Garlic Rust – A Fight to the Finish

This year I have decided to take on garlic rust, a very formidable foe that levelled my rooftop garlic crop completely last year.  Funny thing about these diseases, they can have the most lyrical Latin names.  Garlic rust is alternatively called Puccinia allii and Puccinia porri, either of which I could imagine coming off the lips of Pavarotti at La Scala.  Well, the poetry all vanishes when you listen to the description of the disease from a website like the University of California’s Integrated Pest Management Program (  It says that garlic rust causes “dull orange, oval-shaped pustules to develop on the leaf blades” and then says that “reddish airborne urediospores are copiously produced within the lesions.”  Anybody see anything operatic now?  Not with a libretto full of pustules and lesions.

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Witness the awful, orange pustules of garlic rust!


So last year this garlic rust blasted through our rooftop garlic crop, causing leaves to yellow fast and the whole garlic stalk to just wither, leaving a bulb about the size of the initial, fall-planted clove.  In other words, nothing gained after 9 months of growth.  Needless to say, I was a little caught in my tracks by the severity of the attack, and by the time I got around to researching, it was too late.  I did get some helpful information from the popular garden blog Garden Betty ( , but she seems entirely too sanguine about this disease.  Whereas even her infected plants seemed to produce something, mine just withered and pretty much gave up the ghost.


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This is what fighting back looks like.  Garlic is definitely affected, but still standing and, hopefully, clove-forming.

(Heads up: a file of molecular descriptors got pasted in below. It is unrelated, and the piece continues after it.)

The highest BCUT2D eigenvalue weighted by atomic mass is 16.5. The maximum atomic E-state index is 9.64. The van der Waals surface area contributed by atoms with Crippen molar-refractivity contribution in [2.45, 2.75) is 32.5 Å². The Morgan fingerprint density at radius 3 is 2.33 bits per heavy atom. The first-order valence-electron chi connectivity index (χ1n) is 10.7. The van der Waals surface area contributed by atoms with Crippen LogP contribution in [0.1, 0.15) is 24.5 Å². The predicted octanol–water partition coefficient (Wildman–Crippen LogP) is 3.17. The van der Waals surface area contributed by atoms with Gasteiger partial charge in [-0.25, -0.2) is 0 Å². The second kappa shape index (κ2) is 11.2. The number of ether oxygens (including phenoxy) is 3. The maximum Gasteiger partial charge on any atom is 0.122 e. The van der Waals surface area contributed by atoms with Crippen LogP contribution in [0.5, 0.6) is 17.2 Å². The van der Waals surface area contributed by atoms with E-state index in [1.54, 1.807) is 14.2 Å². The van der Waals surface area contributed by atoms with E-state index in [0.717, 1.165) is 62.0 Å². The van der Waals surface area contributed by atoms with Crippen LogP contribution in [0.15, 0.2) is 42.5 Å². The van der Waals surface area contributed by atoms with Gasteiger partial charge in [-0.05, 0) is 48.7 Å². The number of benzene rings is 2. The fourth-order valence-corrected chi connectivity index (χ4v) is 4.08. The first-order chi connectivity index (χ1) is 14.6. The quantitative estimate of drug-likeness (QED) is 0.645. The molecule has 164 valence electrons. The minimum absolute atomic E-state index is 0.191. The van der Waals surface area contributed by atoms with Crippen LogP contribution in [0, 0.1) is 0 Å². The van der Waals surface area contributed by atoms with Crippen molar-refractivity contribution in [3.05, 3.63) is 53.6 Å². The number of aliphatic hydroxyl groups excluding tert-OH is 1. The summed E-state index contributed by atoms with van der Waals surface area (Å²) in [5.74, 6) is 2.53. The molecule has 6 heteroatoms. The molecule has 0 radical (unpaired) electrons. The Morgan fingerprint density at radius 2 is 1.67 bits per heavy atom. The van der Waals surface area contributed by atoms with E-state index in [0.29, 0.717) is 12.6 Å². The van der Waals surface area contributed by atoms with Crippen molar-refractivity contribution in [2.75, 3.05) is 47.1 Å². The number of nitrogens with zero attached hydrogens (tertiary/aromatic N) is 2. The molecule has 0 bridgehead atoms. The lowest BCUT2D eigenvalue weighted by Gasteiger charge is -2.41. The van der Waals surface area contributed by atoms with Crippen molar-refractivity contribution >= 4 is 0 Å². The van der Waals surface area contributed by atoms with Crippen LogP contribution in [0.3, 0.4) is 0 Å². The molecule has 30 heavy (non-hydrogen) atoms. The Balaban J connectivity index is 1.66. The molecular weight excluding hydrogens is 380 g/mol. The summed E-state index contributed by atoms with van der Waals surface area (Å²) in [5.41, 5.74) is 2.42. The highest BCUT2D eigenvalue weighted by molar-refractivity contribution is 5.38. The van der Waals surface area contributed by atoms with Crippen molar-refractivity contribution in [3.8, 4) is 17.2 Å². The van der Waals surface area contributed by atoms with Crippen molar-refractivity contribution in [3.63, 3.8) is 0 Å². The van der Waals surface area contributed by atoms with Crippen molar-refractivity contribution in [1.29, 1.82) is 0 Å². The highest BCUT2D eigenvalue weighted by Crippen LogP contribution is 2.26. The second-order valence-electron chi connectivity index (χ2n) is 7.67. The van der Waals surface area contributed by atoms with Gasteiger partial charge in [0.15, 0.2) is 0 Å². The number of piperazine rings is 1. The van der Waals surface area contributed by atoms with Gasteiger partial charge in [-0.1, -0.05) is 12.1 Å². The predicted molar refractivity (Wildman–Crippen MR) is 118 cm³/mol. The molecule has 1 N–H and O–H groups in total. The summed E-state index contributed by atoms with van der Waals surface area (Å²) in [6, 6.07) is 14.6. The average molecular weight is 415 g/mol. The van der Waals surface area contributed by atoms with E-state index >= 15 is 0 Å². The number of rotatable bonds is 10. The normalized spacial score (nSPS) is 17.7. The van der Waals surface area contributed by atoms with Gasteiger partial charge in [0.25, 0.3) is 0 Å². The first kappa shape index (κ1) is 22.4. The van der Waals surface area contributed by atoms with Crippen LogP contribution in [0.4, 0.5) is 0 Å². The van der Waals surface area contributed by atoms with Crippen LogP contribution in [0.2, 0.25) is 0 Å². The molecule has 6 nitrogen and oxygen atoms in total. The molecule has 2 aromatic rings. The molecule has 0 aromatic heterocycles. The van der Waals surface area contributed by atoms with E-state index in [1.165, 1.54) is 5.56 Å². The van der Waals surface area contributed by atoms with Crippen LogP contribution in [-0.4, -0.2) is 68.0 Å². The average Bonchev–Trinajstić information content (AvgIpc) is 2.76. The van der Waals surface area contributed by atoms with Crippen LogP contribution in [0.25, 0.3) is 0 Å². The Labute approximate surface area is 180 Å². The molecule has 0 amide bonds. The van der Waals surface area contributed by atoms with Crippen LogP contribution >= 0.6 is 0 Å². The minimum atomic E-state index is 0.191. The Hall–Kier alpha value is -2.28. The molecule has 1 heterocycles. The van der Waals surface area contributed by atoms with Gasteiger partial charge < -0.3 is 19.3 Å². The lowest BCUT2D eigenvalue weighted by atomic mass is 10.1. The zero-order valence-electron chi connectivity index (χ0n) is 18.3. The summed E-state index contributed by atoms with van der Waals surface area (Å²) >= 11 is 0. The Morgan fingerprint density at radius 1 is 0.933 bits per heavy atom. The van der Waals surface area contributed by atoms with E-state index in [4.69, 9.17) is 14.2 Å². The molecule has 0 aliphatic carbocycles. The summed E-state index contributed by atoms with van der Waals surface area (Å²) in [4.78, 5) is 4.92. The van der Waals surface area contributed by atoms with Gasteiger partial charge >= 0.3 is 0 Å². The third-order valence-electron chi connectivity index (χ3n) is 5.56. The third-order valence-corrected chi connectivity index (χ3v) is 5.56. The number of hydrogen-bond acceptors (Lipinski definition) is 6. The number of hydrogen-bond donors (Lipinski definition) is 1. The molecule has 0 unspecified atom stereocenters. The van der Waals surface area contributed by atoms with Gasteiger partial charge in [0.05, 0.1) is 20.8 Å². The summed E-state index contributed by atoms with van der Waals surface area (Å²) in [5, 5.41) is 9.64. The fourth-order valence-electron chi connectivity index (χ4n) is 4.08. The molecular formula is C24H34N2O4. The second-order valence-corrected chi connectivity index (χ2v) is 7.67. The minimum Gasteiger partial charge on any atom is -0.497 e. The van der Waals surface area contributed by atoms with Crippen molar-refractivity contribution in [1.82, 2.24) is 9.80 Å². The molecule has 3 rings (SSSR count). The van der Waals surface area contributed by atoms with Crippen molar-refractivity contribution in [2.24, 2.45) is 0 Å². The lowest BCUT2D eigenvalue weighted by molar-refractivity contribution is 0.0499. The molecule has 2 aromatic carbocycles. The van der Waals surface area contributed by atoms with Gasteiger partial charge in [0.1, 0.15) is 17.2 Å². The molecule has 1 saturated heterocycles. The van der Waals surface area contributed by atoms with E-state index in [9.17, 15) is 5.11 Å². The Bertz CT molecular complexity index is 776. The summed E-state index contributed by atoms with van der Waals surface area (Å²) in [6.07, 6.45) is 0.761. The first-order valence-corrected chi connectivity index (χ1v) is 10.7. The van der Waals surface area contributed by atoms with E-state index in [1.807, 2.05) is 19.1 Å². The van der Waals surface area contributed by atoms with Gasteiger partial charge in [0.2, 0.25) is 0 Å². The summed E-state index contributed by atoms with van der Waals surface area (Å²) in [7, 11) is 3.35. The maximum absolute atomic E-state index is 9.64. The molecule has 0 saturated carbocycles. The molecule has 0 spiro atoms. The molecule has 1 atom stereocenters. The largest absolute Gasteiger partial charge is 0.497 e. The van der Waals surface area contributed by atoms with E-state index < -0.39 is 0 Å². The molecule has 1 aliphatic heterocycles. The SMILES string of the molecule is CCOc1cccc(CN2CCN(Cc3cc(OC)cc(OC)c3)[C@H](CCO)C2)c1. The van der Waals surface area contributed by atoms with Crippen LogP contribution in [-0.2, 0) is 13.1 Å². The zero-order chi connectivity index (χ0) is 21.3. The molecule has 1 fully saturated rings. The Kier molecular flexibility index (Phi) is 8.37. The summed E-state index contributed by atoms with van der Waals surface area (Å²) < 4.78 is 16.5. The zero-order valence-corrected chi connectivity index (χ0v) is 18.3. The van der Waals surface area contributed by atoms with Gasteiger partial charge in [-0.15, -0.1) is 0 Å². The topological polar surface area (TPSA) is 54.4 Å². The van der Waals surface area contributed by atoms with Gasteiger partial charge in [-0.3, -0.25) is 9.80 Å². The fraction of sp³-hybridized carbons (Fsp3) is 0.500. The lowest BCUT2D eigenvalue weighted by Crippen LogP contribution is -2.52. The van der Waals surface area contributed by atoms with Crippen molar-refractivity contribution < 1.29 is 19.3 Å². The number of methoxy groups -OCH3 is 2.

This year I saw the symptoms coming early and, less stunned than last year, decided to punch back.  Luckily we’ve had a warm spring, with many periods of sunny weather.  I used each of those sun breaks to level a blast of dilute neem oil at the dreaded pustules.  Neem, a fast-growing tree in the mahogany family found in India, has many beneficial gardening uses, not the least of which is serving as a broad spectrum organic antifungal.  My experience is that it really did hold the rust at bay, which is not to say that it really reversed anything.  My garlic has grown, but the rust has continued to encroach until such time as  I was able to re-neem.  I have no doubt, however, that without the neem, those nascent cloves of garlic would have been lost, given the ferocity of the rust as witnessed last season, and I shudder to think that if it had been a more typical, rainy spring, I probably wouldn’t have been able to spray as frequently, with the equally probably result of premature garlic death.

More than once this season, I contemplated whether so much spraying was worth it.  Since I haven’t yet seen the cloves I am hoping for, I still can’t weigh in fully on that.  Are there any other alternatives?  Many websites recommend  a strict allium diet for the garden – no onion family members at all for three years (no leeks, no chives, no bunching onions, no bulbing onions, and, of course, no garlic), because apparently garlic rust can take lodging in other related species, even though it may not produce symptoms.  That would be a hard discipline to subject oneself to, and yet I may find myself hemmed in thus by the pernicious, persistent rust.  Fortunately there are other gardens that I tend where the spores have not fallen or blown, and where it is still possible to grow a spray-free crop.  But for how long….who knows?


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My home garden garlic, where garlic rust has not yet raised its pustule-filled head nor gnashed its lesionous teeth!  May it stay away!


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